Born in Paris in 1941 to a Franco-American father and German mother – "all mixed, all Jewish" – it wasn't until 1970 that Moon first picked up a camera. Prior to that, she modelled. "My first husband was an artist. I modelled to make money, and not very often. I am small." Her diminutive stature did not prevent her being cast by some of fashion photography's most legendary names, Helmut Newton, Irving Penn and Guy Bourdin included. She was never entirely comfortable with that role, however.

"I never liked it, and felt much better about my physical appearance once I'd stopped," she says. "You know, when you're 16 or 17 – today, models start working when they are 14 – and you are accepted or refused because of the way you look, it's not easy to cope. It's difficult as an actress, too, but as an actress you're accepted or refused as a personality. As a model, it's about your weight, your height. You're never beautiful enough."

Moon's first photographs were portraits of friends – who also happened to be models – and her career grew organically from there. "Somebody lent me a camera," she says, "and while we waited between shots, I took pictures. It came out of friendship." Before long, she was working for Barbara Hulanicki, creating wistfully lovely images for Biba and, most famously, for 20 years, for the quintessentially French label Cacharel. It is a measure of how much commercial fashion photography has changed over the years that one of her most memorable images for the label is of a model lying across a Brobdingnagian sewing-machine, its giant needle poised for action.

Since that time, Moon's fashion photography has appeared everywhere, from French Elle to Italian Vogue, and she has collaborated with designer names as diverse as Comme des Garçons and Chanel. Although fashion photography is only a small part of her oeuvre, she says that she still enjoys it: "I love the fact that it gives me limits, and I love the architecture of clothes". She works often with the same team and models – "I suppose what I'm looking for, what they all share, is that they bring something to the photograph, they tell a story," she says. In return, and demonstrating only the greatest respect for her subjects, Moon studies them endlessly: "The curve of the neck, the balance of the hips, the gesture of the hand... it's not always the face that dictates."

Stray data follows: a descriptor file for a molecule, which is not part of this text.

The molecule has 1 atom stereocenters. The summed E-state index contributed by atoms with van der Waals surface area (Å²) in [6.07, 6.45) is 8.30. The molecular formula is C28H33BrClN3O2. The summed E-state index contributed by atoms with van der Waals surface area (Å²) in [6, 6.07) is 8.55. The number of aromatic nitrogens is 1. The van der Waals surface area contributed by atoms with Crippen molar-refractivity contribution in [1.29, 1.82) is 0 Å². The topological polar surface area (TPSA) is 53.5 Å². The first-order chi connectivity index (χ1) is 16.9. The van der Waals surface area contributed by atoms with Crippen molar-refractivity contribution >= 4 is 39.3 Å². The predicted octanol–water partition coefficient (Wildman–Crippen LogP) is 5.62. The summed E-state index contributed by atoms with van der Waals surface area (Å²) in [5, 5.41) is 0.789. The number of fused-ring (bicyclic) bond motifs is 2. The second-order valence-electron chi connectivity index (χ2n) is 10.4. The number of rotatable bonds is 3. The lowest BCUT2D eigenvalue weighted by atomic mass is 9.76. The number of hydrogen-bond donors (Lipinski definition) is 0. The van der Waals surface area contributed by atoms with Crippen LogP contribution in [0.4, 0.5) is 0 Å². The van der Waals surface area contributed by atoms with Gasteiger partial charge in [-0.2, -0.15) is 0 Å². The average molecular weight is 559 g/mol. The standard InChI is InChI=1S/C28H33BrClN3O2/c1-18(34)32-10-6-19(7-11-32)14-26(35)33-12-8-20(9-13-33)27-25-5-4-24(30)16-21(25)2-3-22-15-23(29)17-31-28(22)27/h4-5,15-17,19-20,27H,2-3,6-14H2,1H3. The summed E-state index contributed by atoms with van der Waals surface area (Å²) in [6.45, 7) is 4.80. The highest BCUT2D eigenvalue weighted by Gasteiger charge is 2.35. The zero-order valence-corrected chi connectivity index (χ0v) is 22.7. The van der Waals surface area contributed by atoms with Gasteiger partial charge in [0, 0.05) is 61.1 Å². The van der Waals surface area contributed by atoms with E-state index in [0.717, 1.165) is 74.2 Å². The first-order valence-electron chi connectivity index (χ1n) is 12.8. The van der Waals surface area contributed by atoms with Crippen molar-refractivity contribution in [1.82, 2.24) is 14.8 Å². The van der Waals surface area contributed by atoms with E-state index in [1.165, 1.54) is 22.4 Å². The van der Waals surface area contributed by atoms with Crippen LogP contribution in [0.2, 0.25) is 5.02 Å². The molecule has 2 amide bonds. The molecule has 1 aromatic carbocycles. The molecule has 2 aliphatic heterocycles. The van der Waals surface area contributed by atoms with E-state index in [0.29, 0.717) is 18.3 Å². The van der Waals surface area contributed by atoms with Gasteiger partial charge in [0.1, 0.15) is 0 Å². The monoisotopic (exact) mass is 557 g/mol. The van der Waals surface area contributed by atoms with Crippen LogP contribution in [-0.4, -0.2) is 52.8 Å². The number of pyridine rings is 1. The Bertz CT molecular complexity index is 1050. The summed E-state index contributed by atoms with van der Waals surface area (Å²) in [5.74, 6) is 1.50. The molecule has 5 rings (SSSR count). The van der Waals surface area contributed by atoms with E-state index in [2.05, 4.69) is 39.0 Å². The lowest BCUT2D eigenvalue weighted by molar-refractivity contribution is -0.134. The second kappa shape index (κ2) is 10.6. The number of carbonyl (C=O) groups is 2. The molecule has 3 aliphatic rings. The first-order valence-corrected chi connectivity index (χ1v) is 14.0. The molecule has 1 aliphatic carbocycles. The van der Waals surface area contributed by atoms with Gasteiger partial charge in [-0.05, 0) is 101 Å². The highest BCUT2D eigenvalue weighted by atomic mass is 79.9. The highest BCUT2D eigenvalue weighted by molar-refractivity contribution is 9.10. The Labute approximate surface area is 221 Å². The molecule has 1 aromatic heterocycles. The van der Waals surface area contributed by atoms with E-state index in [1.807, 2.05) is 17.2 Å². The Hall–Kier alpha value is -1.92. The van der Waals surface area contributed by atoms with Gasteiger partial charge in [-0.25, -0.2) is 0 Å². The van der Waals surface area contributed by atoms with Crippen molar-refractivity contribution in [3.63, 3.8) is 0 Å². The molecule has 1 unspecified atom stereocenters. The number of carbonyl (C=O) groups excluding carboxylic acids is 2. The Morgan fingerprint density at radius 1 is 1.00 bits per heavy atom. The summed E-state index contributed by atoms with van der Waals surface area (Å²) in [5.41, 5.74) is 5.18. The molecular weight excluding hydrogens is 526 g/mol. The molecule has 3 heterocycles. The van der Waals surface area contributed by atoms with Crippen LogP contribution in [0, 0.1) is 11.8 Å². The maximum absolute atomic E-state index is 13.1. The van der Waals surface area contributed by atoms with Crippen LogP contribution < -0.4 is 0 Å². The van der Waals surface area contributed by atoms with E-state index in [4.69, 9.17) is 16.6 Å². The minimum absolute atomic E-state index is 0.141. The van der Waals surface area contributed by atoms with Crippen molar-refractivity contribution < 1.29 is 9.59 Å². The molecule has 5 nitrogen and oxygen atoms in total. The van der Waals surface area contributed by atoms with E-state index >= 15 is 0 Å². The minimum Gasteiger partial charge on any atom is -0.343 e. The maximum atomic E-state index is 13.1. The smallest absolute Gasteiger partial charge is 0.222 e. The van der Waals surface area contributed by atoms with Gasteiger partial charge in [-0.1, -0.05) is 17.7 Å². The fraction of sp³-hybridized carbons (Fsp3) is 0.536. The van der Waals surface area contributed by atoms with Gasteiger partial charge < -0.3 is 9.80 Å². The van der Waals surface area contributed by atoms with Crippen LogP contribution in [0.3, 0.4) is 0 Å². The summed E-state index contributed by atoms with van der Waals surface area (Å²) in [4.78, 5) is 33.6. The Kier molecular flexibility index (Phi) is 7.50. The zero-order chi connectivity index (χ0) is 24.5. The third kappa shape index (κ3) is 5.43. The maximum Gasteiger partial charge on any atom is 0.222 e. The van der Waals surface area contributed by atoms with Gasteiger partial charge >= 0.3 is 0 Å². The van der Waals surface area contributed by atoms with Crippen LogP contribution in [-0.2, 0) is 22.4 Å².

By now something of a grande dame, although she would never be so immodest as to admit that fact, Moon today has the luxury of working primarily for herself, creating short films, many based on fairy tales, from Bluebeard to The Little Mermaid. She completed her first feature, Mississippi One, in the early 1990s, and it enjoys cult status in Japan. Then, of course, there is her burgeoning archive of stills photography, with everything from fashion to abandoned buildings, all bearing the instantly recognisable hallmark of her poetic eye.

For all Moon's stature, she is embarrassed by the title of "art photographer", she says, which, given that more than a few fashion photographers think nothing of describing themselves as such, seems remarkable. "I don't like the term," she says. "It's pretentious. You can't decide you want to make art. You can decide to have an artist's approach and, given that I use photography as a medium through which to express myself, I suppose I have that. But it's just a label, and that, too, is difficult because sometimes I'm an artisan – that's important, too – and sometimes I'm just a wrong photographer, trying to do my best."

Most of all, though, Moon's photography represents a search for that elusive and unexpected moment – at times melancholic, and even macabre, but always moving. "For a split second, I see a sparkle of beauty passing by," she muses. "That instance of grace that I nearly missed, and that will never happen again."



Sarah Moon is at the Royal College of Art, London SW7, and the Michael Hoppen Gallery, London SW3, to Saturday 'Sarah Moon: 1 2 3 4 5' is published by Thames & Hudson (£95)